A Menagerie of Outspoken Opinions on Science, World Politics, and Geek Culture

Wednesday, August 04, 2004

Not as Fragile as Amy Richards Thinks

Michelle Malkin has been following the story of Amy Richards, a feminist and pro-choice activist who recently aborted two of her three triplet fetuses with a procedure called selective reduction. Ms. Richards has given lots of reasons for her decision, including health concerns, worries about her ability to financially provide for three children, and the almost total loss of freedom she'd experience during and after the pregnancy. Her latest addition to this litany of excuses concerns her "reason" (I've never used that term so loosely in my life) for not choosing adoption over abortion. I find it the least convincing by far:

"...I personally believe that the long term physological impact on my child would be more negative if he knew that he had "siblings" out there whom he didn't know."

Now, before I get into this let me say that on the subject of abortion I am of two minds: Politically I lean towards the pro-choice position, but personally my stance tends to be more pro-life. I do not think abortion should be illegal, nor do I believe it is unilaterally immoral. However, I do think that it is unethical to use abortion as a form of birth control, and I would not want a child of mine aborted unless there was a serious deformity or carrying it to term would endanger its mother's life.

I suppose I see abortion as a medical procedure that should be used only as a last resort, when not using it would result in significant risk and suffering. But I also believe that I have no right to force others to live by my personal ethics, so if some women want to use it in ways that I find questionable that's their business. Until the fetus is old enough to live on its own - which occurs early in the third trimester - it is essentially part of its mother's body and should be treated as such (what to do with people who want abortions after that point is another debate entirely).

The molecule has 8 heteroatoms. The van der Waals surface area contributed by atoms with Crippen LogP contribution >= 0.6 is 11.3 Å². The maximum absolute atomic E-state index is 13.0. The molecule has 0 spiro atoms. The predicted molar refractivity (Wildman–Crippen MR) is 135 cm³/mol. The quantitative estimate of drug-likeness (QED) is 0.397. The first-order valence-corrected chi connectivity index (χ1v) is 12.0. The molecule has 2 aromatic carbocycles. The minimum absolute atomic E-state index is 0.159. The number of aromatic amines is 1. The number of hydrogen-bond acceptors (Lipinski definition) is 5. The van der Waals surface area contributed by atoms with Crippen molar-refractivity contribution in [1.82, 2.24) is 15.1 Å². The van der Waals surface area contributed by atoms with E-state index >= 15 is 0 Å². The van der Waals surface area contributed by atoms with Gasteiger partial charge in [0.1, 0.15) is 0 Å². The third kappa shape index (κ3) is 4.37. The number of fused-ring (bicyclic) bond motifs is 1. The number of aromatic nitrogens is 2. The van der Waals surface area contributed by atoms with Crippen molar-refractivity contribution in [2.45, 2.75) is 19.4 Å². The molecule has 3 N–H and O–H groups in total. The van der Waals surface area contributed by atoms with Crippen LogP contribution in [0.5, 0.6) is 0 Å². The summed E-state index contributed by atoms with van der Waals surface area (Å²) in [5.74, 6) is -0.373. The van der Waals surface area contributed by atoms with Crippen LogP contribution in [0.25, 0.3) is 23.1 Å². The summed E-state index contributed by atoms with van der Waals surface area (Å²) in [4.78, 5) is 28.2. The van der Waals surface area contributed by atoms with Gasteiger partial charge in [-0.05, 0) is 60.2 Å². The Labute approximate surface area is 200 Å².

Now, with all that said, let's get back to adoption and the "psychological impact" of having siblings who you don't know.

I'm adopted. Two of my cousins are adopted, too, as are several of my best friends and more acquaintances than I care to count. All of us live with the knowledge that there are people out there who are related to us - a mother and father at least, if not brothers, sisters, and cousins - every day. But I can tell Amy Richards with absolute certainty that the vast majority of us don't think about it all that much. Our parents are the people who raised us, and our siblings are the people who grew up with us. Rare as hen's teeth are the adoptees who lay awake into the wee hours fretting over the possibility of unknown brothers and sisters. The term psychological impact simply does not describe the experience; mild curiosity or even near apathy are closer to the mark. For me this is not a guess or an abstract opinion - I know.

It is apparent what Amy Richards is doing here: She's making what she hopes are reasonable-sounding excuses for aborting two of her three triplets. Most of the ones she made previously are trumped by the simple notion of putting the second and third up for adoption, so she had to come up with this latest nonsense in order to shoot down that option as well. I suspect the real reason she had the selective reduction procedure is a mixture of selfishness and politics; selfish rejection of the (admittedly considerable) burden of carrying triplets while simultaneously making a pro-choice political statement. It makes her an icon of extreme feminism, a heroine for those who love to thumb their noses at anyone who says abortion isn't always the answer to unwanted pregnancy.

Arguing that you've chosen abortion over adoption because having unknown siblings causes some mysterious "psychological impact" is downright laughable. I mean just ludicrous. So ludicrous that it makes Ms. Richards' ulterior motives all the more transparent. And while I'm not willing to pass laws preventing her or anyone else from having selective reduction, I am perfectly comfortable condemning her on a personal level: You are a fringe extremist, Ms. Richards, and a purveyor of weak and foolish excuses. In the name of your own temporary comfort you've passed up a chance to bring two new lives into the world and give untold joy to a childless couple. Worst of all, you were all too happy to use that potential gift - and your own body as well - to instead make a self-aggrandizing political statement.

Richards was within her rights to have the selective reduction procedure, and I'll stand up to protect such rights because I firmly believe they have their value (and also that laws which seek to regulate sex and reproduction are deeply immoral). But personally I think she is a selfish, creepy, deceptive fanatic and I'm quite happy that I'm not burdened with knowing her any better than news articles allow.